**[0007]**A standard for UHF satellite communications (Integrated Waveform) includes CPM modems that may be used on UHF satellite transponders. IW supersedes Demand-Assigned Multiple Access" (DAMA) MIL-STD-188-182 (A), MIL-STD-188-183 (A) military interoperabilty standards for UHF Follow-On (UFO) Satellite Communications. IW is described in MIL-STD-188-181C, MIL-STD-188-182B, and MIL-STD-188-183B interoperability standards. There are two transponder types that are designed to support two channel bandwidths--25 kHz and 5 kHz.

**[0008]**To meet the bit error rate requirements, terminals or receivers may use least mean square (LMS) equalization. LMS equalization uses an error calculation that is based on the difference between the expected received signal and the actual received signal. If the expected received signal that is generated for this difference does not account for the carrier frequency and phase, or the actual received signal is not modified to remove the carrier frequency and phase offset, the LMS receiver attempts to remove the carrier frequency and phase because it will see it as an error.

**[0009]**Unfortunately, for UFO satellite communications, the LMS linear equalizer cannot simultaneously adequately address both the inter-symbol interference (ISI distortion) caused by the satellite channel and the carrier frequency and phase offset. An LMS equalizer will attempt to adapt to any channel impairment, with some loss due to the inability of a linear filter to accurately model a satellite channel with both linear and non-linear impairments. An LMS equalizer will also attempt to remove phase, frequency, timing, and any other error. However, it is increasingly difficult to measure error in an LMS equalizer.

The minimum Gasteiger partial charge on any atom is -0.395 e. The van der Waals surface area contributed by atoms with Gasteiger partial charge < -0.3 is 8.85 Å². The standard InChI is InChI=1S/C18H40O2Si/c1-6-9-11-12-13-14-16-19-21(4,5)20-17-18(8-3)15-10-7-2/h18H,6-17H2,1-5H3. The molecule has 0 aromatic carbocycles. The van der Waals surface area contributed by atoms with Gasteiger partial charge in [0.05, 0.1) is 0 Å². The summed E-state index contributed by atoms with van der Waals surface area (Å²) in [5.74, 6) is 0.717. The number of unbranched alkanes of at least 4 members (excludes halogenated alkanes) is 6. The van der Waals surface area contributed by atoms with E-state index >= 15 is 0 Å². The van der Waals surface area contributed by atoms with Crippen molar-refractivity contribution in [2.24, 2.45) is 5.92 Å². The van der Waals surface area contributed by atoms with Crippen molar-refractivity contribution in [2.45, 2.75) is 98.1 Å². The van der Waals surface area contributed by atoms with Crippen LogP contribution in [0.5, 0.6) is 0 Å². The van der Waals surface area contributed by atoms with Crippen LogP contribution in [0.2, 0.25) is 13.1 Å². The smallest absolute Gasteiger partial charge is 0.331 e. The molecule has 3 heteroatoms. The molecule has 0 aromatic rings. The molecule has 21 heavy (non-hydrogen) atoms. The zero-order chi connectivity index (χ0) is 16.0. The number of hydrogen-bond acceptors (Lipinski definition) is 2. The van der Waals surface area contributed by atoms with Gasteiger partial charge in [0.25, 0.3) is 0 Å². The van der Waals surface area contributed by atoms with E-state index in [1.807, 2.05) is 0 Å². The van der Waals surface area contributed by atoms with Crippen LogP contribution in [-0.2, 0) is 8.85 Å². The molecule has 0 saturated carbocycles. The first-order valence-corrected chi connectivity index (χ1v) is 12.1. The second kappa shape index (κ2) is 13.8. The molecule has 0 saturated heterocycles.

**[0010]**Error is defined as any difference (typically complex-valued in-phase and quadrature) between the received signal and the expected/desired signal. Thus, a received signal with a frequency offset may appear as an error to the least-mean-squares error calculation and the linear filter that is at the receiver to be used to approximate the channel. This linear filter typically has coefficients that are modified using the LMS coefficient calculation to remove the frequency error. Typically, frequency, phase, and timing errors are not expected, but rather they are known ahead of time.

**[0011]**U.S. Pat. No. 7,088,793 to Mickelson et al. discloses an equalizer for use with complex modulation modems to reduce inter-symbol interference. The equalizer includes an equalizer filter that receives an input data signal and adapts the input signal to compensate for the noisy communications channels to reduce inter-symbol interference. A branch metric computer demodulates the equalizer filter adapted input data signal.

**SUMMARY OF THE INVENTION**

**[0012]**In view of the foregoing background, it is therefore an object of the present invention to provide a demodulator with improved performance, such as based upon a lower BER.